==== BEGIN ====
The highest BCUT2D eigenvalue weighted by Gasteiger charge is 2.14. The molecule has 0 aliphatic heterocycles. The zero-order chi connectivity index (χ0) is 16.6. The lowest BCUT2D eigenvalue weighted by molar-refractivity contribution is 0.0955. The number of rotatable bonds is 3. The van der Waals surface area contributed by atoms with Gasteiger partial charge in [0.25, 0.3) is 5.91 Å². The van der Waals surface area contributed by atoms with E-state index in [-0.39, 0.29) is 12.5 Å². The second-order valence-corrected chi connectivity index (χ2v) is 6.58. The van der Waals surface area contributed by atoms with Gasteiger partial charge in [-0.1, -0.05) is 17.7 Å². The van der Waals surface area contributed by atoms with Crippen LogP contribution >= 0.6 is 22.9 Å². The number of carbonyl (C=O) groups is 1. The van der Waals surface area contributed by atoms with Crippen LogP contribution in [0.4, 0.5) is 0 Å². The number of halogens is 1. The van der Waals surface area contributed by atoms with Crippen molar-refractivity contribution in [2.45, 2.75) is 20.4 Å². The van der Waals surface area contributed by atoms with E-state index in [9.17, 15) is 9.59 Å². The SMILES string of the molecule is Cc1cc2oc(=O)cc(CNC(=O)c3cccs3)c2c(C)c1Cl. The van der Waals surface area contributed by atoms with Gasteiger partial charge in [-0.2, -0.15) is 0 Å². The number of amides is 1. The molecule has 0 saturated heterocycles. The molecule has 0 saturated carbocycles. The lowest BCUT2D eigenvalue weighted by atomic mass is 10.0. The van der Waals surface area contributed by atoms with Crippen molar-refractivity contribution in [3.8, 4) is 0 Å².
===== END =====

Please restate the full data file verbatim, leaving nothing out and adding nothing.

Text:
The highest BCUT2D eigenvalue weighted by Gasteiger charge is 2.14. The molecule has 0 aliphatic heterocycles. The zero-order chi connectivity index (χ0) is 16.6. The lowest BCUT2D eigenvalue weighted by molar-refractivity contribution is 0.0955. The number of rotatable bonds is 3. The van der Waals surface area contributed by atoms with Gasteiger partial charge in [0.25, 0.3) is 5.91 Å². The van der Waals surface area contributed by atoms with E-state index in [-0.39, 0.29) is 12.5 Å². The second-order valence-corrected chi connectivity index (χ2v) is 6.58. The van der Waals surface area contributed by atoms with Gasteiger partial charge in [-0.1, -0.05) is 17.7 Å². The van der Waals surface area contributed by atoms with Crippen LogP contribution >= 0.6 is 22.9 Å². The number of carbonyl (C=O) groups is 1. The van der Waals surface area contributed by atoms with Crippen LogP contribution in [0.4, 0.5) is 0 Å². The number of halogens is 1. The van der Waals surface area contributed by atoms with Crippen molar-refractivity contribution in [2.45, 2.75) is 20.4 Å². The van der Waals surface area contributed by atoms with E-state index in [9.17, 15) is 9.59 Å². The SMILES string of the molecule is Cc1cc2oc(=O)cc(CNC(=O)c3cccs3)c2c(C)c1Cl. The van der Waals surface area contributed by atoms with Gasteiger partial charge in [-0.2, -0.15) is 0 Å². The number of amides is 1. The molecule has 0 saturated heterocycles. The molecule has 0 saturated carbocycles. The lowest BCUT2D eigenvalue weighted by atomic mass is 10.0. The van der Waals surface area contributed by atoms with Crippen molar-refractivity contribution in [3.8, 4) is 0 Å².